Geophysical exploration is also sometimes used; geophysical techniques used for subsurface exploration include measurement of seismic waves (pressure, shear, and Rayleigh waves), using surface-wave methods and/or downhole methods, and electromagnetic surveys (magnetometer, resistivity, and ground-penetrating radar).

Engineering properties of soils

The following properties are commonly determined during a geotechnical investigation, and are often used in geotechnical engineering:

Bulk density 
Total unit weight: Cumulative weight of the solid particles, water and air in the material per unit volume. Note that the air phase is often assumed to be weightless.
Dry unit weight: Weight of the solid particles of the soil per unit volume.
Saturated unit weight: Weight of the soil when all voids are filled with water such that no air is present per unit volume. This is typically assumed to occur below the water table.
Porosity 
Ratio of the volume of voids (containing air and/or water) in a soil to the total volume of the soil expressed as a percentage. A porosity of 0% implies that there is neither air nor water in the soil.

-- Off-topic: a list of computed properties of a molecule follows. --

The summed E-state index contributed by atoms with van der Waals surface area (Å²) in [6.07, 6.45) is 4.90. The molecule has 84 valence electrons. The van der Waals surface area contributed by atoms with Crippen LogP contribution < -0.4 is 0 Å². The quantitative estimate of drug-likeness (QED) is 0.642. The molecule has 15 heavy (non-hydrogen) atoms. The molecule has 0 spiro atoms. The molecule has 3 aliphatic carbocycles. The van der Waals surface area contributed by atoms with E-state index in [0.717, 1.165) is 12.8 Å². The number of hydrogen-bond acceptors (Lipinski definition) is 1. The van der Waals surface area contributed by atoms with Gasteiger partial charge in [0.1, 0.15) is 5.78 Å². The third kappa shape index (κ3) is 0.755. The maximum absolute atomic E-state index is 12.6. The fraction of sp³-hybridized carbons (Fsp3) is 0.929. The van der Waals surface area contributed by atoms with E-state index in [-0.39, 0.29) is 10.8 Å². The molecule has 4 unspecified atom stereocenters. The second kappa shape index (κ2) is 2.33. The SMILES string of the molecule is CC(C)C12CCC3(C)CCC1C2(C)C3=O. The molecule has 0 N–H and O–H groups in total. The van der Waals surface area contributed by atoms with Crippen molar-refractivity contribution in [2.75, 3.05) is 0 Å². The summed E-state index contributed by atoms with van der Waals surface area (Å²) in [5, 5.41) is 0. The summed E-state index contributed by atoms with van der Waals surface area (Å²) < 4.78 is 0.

Permeability 
A measure of the ability of water to flow through the soil, expressed in units of velocity.
Consolidation 
As a noun, the state of the soil with regards to prior loading conditions; soils can be underconsolidated, normally consolidated or over-consolidated.
As a verb, the process by which water is forced out of a soil matrix due to loading, causing the soil to deform, or decrease in volume, with time.
Soil Settlement 
A decrease in total soil volume concurrent with a decrease in voids.
Shear strength 
Amount of shear force which a soil can resist without failing.
Atterberg Limits 
Liquid limit, plastic limit, and shrinkage limit used in defining other engineering properties of a soil and in soil classification.